§ MR. H. D. GREENE (Shrewsbury)
To ask the Secretary of State for the Home Department whether the rules under the statute directing executions to take place privately within prisons permit any official to interrogate prisoners under sentence of death with a view to extort admissions or confessions; and, if so, whether he will consider the expediency of so altering the rules as to ensure that this proceeding will not be applied in such a manner as to cause unnecessary suffering to the condemned prisoner.
(Answered by Mr. Secretary Akers Douglas.) The relations between the chaplain and the prisoners under his spiritual care are a matter not dealt with, and hardly capable of being dealt with by statutory rules. In the case to which I take the hon. Member to refer, I have called for a report from the chaplain, and he informs me that Dougal had promised to make a true confession on the eve of his execution, but failed to do so. "As the last 851 moment approached," the chaplain says, "my spiritual anxiety became intense. I prayed earnestly with him during the last quarter of an hour, during which he sobbed, but he seemed unable to unbend and make a confession. I knew not what to do more, so, under strong impulse, and quite on the inspiration of the moment, I made the strong appeal at the scaffold." While making every allowance for the chaplain's difficult position I think the incident is to be regretted, and I will endeavour to prevent a similar occurrence in the future.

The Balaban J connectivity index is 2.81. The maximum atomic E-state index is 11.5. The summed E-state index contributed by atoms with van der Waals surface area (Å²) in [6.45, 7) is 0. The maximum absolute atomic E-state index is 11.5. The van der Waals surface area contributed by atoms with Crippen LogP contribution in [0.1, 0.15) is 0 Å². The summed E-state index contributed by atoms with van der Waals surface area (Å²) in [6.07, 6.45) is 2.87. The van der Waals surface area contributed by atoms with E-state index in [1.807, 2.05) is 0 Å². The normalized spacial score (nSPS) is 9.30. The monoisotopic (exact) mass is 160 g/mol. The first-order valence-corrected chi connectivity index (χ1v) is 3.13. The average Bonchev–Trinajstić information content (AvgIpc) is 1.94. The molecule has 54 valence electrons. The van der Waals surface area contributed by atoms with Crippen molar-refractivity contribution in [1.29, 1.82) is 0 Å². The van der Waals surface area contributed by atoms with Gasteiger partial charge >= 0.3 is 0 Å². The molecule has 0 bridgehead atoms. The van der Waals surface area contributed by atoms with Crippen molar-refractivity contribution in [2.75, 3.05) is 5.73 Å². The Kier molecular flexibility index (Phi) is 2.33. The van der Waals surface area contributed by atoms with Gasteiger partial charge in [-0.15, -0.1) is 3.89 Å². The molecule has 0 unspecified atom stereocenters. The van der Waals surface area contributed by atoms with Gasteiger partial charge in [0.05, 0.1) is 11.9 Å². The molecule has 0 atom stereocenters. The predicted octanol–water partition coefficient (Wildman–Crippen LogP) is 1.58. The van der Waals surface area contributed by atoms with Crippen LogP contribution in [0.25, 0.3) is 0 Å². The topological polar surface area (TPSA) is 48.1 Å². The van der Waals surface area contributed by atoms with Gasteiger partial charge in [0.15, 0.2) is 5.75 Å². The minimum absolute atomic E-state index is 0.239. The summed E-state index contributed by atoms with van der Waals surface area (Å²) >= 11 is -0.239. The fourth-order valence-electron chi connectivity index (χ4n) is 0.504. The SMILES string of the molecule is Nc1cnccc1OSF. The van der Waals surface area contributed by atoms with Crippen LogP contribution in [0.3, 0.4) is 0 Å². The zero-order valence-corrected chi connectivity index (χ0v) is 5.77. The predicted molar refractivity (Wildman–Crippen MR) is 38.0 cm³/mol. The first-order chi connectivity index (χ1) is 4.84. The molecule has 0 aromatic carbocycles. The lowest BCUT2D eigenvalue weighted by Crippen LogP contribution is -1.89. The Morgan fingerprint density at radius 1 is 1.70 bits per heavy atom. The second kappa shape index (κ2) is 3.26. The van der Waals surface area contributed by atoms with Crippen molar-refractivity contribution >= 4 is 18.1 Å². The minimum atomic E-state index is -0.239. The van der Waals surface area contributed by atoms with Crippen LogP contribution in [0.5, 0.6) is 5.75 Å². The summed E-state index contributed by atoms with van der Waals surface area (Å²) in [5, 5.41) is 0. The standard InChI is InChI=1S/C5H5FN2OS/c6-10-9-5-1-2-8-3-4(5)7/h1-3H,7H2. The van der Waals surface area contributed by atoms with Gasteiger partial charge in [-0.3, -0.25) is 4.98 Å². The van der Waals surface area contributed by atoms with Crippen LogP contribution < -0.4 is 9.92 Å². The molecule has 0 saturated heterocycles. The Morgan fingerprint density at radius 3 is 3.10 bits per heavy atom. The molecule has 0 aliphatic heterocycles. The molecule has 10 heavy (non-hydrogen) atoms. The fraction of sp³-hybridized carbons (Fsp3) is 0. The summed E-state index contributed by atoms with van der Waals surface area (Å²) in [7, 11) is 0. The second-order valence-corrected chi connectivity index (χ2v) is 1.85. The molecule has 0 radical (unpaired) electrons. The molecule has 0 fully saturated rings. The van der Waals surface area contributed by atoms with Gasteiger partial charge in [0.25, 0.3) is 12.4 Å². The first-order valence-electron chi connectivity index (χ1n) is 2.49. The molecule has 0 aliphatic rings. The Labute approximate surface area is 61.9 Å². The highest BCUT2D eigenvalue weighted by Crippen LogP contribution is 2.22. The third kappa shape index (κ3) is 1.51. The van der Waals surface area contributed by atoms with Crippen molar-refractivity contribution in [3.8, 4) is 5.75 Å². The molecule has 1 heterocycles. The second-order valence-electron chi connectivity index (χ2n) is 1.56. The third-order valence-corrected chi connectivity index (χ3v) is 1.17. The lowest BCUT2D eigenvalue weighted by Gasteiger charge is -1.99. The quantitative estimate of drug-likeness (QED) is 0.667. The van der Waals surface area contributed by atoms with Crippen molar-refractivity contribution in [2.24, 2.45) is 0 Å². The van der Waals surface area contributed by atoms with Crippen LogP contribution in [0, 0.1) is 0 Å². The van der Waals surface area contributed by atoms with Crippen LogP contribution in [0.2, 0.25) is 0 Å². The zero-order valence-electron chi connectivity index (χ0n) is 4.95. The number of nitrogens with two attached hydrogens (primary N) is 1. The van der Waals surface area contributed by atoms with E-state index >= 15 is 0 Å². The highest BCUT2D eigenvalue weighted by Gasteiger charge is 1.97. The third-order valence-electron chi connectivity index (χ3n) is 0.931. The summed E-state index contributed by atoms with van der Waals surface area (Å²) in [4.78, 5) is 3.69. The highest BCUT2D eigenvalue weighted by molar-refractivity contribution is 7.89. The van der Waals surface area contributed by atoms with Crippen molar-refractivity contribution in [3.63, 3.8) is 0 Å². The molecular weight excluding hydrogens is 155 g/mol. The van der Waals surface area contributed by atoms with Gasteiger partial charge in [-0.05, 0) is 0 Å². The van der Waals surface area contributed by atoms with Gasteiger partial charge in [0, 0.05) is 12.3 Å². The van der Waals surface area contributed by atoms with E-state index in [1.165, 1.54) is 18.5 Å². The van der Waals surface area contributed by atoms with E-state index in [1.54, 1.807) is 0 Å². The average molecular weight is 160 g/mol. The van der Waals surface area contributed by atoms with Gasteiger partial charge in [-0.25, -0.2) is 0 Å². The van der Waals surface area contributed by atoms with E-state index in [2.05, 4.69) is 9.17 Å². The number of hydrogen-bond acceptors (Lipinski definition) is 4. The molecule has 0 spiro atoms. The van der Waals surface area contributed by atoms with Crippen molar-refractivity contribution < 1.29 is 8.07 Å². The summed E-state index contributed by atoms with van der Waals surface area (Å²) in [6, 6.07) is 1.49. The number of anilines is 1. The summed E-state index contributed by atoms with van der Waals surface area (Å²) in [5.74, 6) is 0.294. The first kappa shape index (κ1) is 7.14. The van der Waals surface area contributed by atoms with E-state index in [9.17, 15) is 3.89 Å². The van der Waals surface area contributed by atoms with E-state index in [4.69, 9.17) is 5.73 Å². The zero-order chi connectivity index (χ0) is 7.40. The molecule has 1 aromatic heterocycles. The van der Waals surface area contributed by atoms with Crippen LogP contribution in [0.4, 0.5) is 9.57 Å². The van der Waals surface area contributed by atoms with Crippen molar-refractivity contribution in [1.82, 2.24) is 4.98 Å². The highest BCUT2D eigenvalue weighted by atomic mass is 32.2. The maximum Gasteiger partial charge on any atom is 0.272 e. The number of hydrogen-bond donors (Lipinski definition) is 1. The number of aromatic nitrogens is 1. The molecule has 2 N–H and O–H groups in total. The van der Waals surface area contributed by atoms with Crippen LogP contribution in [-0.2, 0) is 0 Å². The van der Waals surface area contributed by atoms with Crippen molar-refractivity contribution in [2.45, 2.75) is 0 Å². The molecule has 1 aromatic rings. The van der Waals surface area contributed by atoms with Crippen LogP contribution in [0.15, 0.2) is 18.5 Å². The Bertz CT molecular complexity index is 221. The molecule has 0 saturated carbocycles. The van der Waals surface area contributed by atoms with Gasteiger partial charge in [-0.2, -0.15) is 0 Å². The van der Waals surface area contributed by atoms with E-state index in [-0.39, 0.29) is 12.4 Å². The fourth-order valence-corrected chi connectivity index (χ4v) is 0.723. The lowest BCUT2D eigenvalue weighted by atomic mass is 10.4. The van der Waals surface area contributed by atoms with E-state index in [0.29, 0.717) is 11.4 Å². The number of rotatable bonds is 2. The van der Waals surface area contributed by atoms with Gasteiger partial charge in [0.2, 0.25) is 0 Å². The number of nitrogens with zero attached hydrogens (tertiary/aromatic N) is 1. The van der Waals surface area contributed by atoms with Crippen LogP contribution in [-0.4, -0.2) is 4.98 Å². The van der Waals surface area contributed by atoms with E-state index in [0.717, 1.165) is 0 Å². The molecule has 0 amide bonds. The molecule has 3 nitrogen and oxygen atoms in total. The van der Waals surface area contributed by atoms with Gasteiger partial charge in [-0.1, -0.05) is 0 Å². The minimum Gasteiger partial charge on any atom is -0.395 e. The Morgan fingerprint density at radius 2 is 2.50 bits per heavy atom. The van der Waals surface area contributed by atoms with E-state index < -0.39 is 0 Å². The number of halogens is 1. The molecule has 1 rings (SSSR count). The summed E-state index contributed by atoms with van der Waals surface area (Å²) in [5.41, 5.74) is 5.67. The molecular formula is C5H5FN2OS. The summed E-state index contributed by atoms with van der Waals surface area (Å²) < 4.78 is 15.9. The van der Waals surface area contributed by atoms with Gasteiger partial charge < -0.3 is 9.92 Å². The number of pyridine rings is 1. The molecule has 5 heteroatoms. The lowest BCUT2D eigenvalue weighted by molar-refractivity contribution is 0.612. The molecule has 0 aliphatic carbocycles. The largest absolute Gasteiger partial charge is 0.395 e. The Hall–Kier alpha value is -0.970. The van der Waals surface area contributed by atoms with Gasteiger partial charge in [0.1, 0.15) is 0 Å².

§ COLONEL WYNDHAM MURRAY (Bath)
To ask the Secretary of State for the Home Department, in view of the proceedings which took place at the execution at Chelmsford, whether it is part of the duty of a prison chaplain to demand a confession from a criminal when actually on the scaffold.
(Answered by Mr. Secretary Akers Douglas.) I beg to refer the hon. and gallant Member to the full Answer which I have given on the same subject to the hon. Member for Shrewsbury.